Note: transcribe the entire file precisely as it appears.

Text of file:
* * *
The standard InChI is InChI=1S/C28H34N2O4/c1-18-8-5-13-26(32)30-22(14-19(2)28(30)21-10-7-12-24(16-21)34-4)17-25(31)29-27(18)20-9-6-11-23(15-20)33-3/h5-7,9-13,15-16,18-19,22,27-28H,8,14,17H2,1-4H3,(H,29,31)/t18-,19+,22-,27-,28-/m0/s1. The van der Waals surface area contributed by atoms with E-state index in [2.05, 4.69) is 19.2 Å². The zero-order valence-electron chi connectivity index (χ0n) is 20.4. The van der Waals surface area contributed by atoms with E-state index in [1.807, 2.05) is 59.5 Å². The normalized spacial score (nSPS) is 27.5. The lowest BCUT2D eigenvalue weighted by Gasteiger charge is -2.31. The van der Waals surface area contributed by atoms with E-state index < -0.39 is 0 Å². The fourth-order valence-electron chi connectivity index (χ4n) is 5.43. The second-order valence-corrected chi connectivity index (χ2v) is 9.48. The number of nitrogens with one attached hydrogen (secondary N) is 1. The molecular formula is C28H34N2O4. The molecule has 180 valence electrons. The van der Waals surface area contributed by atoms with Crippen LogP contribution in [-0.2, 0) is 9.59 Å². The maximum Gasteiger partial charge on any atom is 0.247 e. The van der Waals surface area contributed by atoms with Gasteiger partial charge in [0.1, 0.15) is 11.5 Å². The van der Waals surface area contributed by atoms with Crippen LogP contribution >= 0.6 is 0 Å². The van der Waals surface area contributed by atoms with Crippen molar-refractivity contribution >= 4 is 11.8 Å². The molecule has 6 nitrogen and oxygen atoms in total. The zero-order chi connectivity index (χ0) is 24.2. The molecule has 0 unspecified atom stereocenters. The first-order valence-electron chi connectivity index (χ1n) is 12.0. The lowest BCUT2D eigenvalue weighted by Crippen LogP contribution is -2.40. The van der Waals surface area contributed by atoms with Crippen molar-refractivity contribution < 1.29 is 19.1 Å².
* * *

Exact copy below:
The standard InChI is InChI=1S/C28H34N2O4/c1-18-8-5-13-26(32)30-22(14-19(2)28(30)21-10-7-12-24(16-21)34-4)17-25(31)29-27(18)20-9-6-11-23(15-20)33-3/h5-7,9-13,15-16,18-19,22,27-28H,8,14,17H2,1-4H3,(H,29,31)/t18-,19+,22-,27-,28-/m0/s1. The van der Waals surface area contributed by atoms with E-state index in [2.05, 4.69) is 19.2 Å². The zero-order valence-electron chi connectivity index (χ0n) is 20.4. The van der Waals surface area contributed by atoms with E-state index in [1.807, 2.05) is 59.5 Å². The normalized spacial score (nSPS) is 27.5. The lowest BCUT2D eigenvalue weighted by Gasteiger charge is -2.31. The van der Waals surface area contributed by atoms with E-state index < -0.39 is 0 Å². The fourth-order valence-electron chi connectivity index (χ4n) is 5.43. The second-order valence-corrected chi connectivity index (χ2v) is 9.48. The number of nitrogens with one attached hydrogen (secondary N) is 1. The molecular formula is C28H34N2O4. The molecule has 180 valence electrons. The van der Waals surface area contributed by atoms with Crippen LogP contribution in [-0.2, 0) is 9.59 Å². The maximum Gasteiger partial charge on any atom is 0.247 e. The van der Waals surface area contributed by atoms with Gasteiger partial charge in [0.1, 0.15) is 11.5 Å². The van der Waals surface area contributed by atoms with Crippen LogP contribution >= 0.6 is 0 Å². The van der Waals surface area contributed by atoms with Crippen molar-refractivity contribution >= 4 is 11.8 Å². The molecule has 6 nitrogen and oxygen atoms in total. The zero-order chi connectivity index (χ0) is 24.2. The molecule has 0 unspecified atom stereocenters. The first-order valence-electron chi connectivity index (χ1n) is 12.0. The lowest BCUT2D eigenvalue weighted by Crippen LogP contribution is -2.40. The van der Waals surface area contributed by atoms with Crippen molar-refractivity contribution < 1.29 is 19.1 Å².